Breastfeeding seminars

Breastfeeding classes at St. Michael’s to help parents during pandemic

Camille Valente

One Tuesday a month, after a long shift at the family birthing unit at St. Michael’s Hospital, Camila Valente spends her evening teaching expectant families how to breastfeed.

The lactation consultant has been leading the class on Zoom for six months, educating expectant mothers on what to expect when they start feeding their infants. The course aims to familiarize parents with breastfeeding and give them the confidence to care for their children.

“Providing preventative care and information to surrounding parents is the way forward when we try to protect and increase breastfeeding rates,” says Valente. Breastfeeding prevents many health complications for parents and children, she says.

Ninety-one percent of parents in Ontario begin breastfeeding after the birth of their children, but the rate of exclusive breastfeeding – feeding infants only breastmilk and no formula supplements – drops dramatically after six months.

Early in the COVID-19 pandemic, Valente says she realized she had to make up for the lack of breastfeeding support available in the community.

Camila Valente, left, is a lactation consultant at St. Michael’s Hospital who developed the virtual prenatal breastfeeding course. She and clinical manager Amanda Hignell, right, noticed a lack of community breastfeeding resources during the pandemic.

Access to breastfeeding support was dire, especially since Toronto Public Health had to abruptly shut down its home nursing support service and breastfeeding clinics at the start of the pandemic, Amanda Hignell recalls, clinical manager of the women’s and children’s health outpatient clinics in St. Micaël.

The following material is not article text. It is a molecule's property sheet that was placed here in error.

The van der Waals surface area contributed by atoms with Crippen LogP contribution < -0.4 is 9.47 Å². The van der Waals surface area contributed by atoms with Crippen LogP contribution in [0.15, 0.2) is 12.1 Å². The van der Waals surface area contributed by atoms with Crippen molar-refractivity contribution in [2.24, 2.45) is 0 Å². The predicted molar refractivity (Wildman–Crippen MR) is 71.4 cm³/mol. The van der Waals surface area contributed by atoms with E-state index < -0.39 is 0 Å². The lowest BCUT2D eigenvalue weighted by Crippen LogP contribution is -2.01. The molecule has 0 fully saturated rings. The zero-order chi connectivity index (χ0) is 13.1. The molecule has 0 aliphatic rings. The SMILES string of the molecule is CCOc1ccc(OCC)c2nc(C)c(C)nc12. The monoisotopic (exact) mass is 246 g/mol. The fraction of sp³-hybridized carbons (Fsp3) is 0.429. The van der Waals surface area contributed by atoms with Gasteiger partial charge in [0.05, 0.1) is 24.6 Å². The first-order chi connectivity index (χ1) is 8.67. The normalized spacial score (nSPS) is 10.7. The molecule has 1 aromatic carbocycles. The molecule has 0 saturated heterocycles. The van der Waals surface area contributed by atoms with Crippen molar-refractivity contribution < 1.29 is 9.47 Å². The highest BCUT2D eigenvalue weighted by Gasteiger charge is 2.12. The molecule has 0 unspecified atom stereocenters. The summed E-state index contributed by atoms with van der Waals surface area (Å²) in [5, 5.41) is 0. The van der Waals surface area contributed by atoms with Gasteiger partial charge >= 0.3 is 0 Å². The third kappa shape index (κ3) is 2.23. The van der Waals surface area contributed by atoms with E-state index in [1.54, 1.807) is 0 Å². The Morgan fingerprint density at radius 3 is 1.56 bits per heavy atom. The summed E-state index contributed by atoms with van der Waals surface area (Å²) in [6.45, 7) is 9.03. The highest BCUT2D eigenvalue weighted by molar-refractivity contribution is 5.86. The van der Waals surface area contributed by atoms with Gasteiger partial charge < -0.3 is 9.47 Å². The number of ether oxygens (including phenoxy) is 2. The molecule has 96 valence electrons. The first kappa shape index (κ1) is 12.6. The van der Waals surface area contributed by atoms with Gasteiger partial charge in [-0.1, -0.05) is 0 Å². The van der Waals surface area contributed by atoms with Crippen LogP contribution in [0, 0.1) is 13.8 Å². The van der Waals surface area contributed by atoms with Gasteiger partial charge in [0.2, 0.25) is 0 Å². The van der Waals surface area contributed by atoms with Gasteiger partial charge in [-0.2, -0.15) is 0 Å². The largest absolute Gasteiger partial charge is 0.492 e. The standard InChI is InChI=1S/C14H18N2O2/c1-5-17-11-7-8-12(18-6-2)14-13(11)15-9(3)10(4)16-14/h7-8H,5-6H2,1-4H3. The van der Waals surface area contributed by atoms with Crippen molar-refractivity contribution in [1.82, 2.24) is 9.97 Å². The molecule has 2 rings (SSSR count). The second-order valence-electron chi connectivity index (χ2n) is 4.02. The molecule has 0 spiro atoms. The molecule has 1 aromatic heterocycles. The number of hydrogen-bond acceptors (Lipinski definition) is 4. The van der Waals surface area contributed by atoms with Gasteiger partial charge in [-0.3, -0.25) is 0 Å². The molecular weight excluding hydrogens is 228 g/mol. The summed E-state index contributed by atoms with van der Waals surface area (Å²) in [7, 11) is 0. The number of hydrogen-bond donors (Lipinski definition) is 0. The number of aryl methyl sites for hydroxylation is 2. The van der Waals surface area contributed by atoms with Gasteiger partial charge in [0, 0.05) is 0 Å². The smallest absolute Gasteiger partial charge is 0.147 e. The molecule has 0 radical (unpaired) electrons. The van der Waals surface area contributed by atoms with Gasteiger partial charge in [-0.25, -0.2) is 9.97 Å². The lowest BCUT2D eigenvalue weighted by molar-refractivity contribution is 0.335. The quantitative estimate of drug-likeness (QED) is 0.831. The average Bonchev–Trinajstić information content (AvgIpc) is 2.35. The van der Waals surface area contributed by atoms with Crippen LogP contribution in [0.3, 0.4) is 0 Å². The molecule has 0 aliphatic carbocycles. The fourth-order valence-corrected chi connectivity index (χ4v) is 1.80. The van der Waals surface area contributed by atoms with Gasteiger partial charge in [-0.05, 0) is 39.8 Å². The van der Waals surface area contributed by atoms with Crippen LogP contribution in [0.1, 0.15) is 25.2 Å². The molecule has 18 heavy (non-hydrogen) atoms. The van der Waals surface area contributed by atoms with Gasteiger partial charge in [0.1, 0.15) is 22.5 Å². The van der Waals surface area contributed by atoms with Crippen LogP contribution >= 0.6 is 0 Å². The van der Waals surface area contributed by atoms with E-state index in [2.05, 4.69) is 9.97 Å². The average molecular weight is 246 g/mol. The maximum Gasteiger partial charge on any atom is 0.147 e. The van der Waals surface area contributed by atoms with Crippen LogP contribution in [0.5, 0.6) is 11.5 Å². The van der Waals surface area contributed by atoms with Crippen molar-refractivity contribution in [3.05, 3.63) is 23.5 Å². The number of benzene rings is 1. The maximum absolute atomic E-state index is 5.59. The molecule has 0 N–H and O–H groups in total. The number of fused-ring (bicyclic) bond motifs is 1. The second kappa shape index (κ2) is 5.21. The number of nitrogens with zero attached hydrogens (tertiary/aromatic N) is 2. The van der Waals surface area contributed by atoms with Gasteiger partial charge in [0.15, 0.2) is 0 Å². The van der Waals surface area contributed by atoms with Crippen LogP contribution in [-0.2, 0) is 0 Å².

Families struggling with breastfeeding should turn to private lactation consultants — if they could afford it, she says.

“Having a baby anytime is very expensive, but we know the pandemic has hit families very hard financially,” Hignell says. With a continued global shortage of formula, the course also helps families save money on formula.

Valente says the pandemic has widened pre-existing inequalities in breastfeeding, due to a lack of services, support and information.

“What we’re trying to do is really bridge the gap,” she says.

“Camila is just one person when she sees people in person. In eight hours, she can only see a lot of families,” Hignell says. “While she can see a whole bunch of others in a class before birth to try to set them up for success.”

The two-hour course offers practical knowledge, such as identifying how and when to feed the baby, as well as positioning and assessing feeding quality. Valente also addresses key challenges parents face, such as nipple pain, difficulty latching on, and perceived low milk supply – one of the main reasons families are starting to use formula.

“For some parents who are unfamiliar with breastfeeding initiation, when the baby is born and they don’t actually see the milk, or leak or spray in the room, like I joke with my patients, they feel like they’re failing,” says Valente.

Difficulty breastfeeding has a major impact on parents’ mental health due to feelings of guilt or shame, Hignell says.

“If we can help people by preventing certain things that we know could potentially trigger postpartum depression, we’re setting up families all the more to be successful.”

Another benefit of the course is that it helps patients learn how to solve problems on their own, especially since nursing shortages often prevent nurses from focusing on non-acute emergencies, Hignell says. Nurses often provide after-hours support when lactation consultants are not present.

Valente says that so far all the classes she has organized have been sold out. She hopes to be able to attend classes more frequently and with larger classes.

The class translated knowledge effectively and families are well educated virtually, Valente says.

“I have also had the pleasure of working with some of the families in the unit and the difference is evident. »

She says she has noticed that informed families know the behavior of the newborn and know what to expect. Unless an emergency occurs, she says, everything is fine.

“It’s really transformative when you see this family develop self-efficacy and achieve their own infant feeding goals,” she says. “I hope we can reach as many families as possible and on a larger scale and hopefully increase breastfeeding initiation rates in Ontario.

If you or someone you know is interested in taking this course, you can register here.

By: Talar Baboudjian Stockton